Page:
Method Media Bermuda will present the documentary FABRIC: Portuguese History in Bermuda on Thursday, December 29 at the Underwater Research Institute of Bermuda.

A spokesperson said: “Method Media is proud to bring Bermuda Fabric: Portugal History to Bermuda for its 5th and 6th showing at the Bermuda Underwater Observatory. In November and December 2019, Cloth: A Portuguese Story in Bermuda had four sold-out screenings. Now that Bermuda has reopened after the pandemic, it’s time to bring the film back for at least two screenings.

“There are tickets Ptix.bm For $ 20 – sessions at 15:30 and 18:00. Both screenings will be followed by a short Q&A session.

Director and producer Milton Raboso says, “FABRIC is a definitive account of the Portuguese community in Bermuda and its 151 years of history, but it also places Bermuda, Acors and Portugal in the world history and the events that have fueled those 151 years.

“It took more than 10 years to implement FABRIC. The film was supported by the Minister of Culture, the Government of the Azores and private donors.

Bermuda Media Method [MMB] Created in 2011 by producer Milton Raposo. MMB has created content for a wide range of clients: Bermuda’s new hospital renovation, reinsurance, travel campaigns, international sports and more. MMB pays special attention to artistic, cultural and historical content.

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CRISTANO RONALDO CAN MAKE UP A GIANT IN CARIOCA AND PORTUGUESE TECHNICIAN SAYS ‘There will be room’

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CRISTANO RONALDO CAN MAKE UP A GIANT IN CARIOCA AND PORTUGUESE TECHNICIAN SAYS 'There will be room'

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Maestro de Braga is the first Portuguese in the National Symphony Orchestra of Cuba.

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Maestro de Braga is the first Portuguese in the National Symphony Orchestra of Cuba.

Maestro Filipe Cunha, Artistic Director of the Philharmonic Orchestra of Braga, has been invited to conduct the Cuban National Symphony Orchestra, as announced today.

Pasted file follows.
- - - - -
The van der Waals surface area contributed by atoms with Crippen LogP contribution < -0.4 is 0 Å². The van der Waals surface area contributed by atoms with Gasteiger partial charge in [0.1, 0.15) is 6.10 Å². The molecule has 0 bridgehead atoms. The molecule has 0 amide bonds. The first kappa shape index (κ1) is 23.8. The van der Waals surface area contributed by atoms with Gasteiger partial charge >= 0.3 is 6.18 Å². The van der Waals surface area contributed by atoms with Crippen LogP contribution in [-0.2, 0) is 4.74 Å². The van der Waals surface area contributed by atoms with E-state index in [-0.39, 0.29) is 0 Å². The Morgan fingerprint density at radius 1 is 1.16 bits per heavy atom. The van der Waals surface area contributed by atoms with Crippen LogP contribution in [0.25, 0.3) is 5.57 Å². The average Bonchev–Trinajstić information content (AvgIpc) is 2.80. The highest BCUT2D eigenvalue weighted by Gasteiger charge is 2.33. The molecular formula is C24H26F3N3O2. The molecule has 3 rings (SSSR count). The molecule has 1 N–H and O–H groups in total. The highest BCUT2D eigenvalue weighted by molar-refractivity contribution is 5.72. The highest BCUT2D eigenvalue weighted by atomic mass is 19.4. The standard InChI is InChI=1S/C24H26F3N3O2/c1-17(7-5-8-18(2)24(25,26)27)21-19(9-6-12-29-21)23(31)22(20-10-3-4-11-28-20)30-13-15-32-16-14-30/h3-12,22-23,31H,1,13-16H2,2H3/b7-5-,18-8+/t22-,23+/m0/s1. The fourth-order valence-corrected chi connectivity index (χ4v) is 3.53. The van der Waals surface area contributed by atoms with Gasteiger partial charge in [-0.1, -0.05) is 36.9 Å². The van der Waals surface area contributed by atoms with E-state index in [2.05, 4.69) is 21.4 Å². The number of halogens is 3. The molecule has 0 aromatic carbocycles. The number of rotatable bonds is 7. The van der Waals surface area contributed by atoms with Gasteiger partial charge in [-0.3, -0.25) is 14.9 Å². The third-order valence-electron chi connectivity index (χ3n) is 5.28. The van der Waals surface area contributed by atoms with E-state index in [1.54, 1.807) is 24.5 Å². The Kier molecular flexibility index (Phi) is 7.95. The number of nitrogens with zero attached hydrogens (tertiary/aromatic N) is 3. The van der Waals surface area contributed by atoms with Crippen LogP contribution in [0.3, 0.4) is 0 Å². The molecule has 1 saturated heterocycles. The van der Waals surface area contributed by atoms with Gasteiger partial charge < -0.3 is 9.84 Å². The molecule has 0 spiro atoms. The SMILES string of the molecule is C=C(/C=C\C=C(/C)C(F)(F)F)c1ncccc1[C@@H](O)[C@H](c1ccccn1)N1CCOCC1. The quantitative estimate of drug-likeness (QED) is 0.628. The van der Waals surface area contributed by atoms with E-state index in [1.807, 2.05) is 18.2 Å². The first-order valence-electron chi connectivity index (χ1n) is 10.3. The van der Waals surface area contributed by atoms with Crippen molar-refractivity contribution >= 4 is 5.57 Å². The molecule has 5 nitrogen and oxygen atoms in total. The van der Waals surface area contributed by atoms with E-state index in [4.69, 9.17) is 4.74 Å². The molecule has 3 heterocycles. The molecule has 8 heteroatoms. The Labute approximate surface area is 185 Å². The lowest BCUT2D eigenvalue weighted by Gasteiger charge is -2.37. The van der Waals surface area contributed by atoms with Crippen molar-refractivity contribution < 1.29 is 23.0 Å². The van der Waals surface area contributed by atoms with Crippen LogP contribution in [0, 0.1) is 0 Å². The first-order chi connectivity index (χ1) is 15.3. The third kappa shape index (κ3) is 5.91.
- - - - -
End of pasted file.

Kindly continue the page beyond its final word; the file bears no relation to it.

According to a statement sent by O MINHO, “he will be the first Portuguese conductor to conduct this orchestra in its entire history.”

In addition to this orchestra, the maestro will also work with the Lyceo Mozarteum de la Habana Symphony Orchestra.

The concerts will take place on 4 and 12 March 2023 at the National Theater of Cuba in Havana.

In the words of the maestro, quoted in the statement, “these will be very beautiful concerts with difficult but very complex pieces” and therefore he feels “very motivated”.

From the very beginning, Rachmaninoff’s Piano Concerto No. 2 will be performed by an Italian pianist (Luigi Borzillo), whom the maestro wants to bring to Portugal later this year. In the same concert, Mendelshon’s First Symphony will be performed.

Then, at the second concert, in the company of the Mexican clarinetist Angel Zedillo, he will perform the Louis Sfora Concerto No. 2. In this concert, the maestro also conducts Tchaikovsky’s Fifth Symphony.

“This is an international recognition of my work. An invitation that I accept with humility and great responsibility. I was surprised to learn that I would be the first Portuguese member of the Cuban National Symphony Orchestra. This is a very great honor,” the maestro said in a statement.

“I take with me the name of the city of Braga and Portugal with all the responsibility that goes with it, and I hope to do a good job there, leaving a good image and putting on great concerts. These will be very special concerts because, in addition to performing pieces that I love, especially Rachmaninov and Tchaikovsky, I will be directing two wonderful soloists who are also my friends. It will be very beautiful,” concludes Filipe Cunha.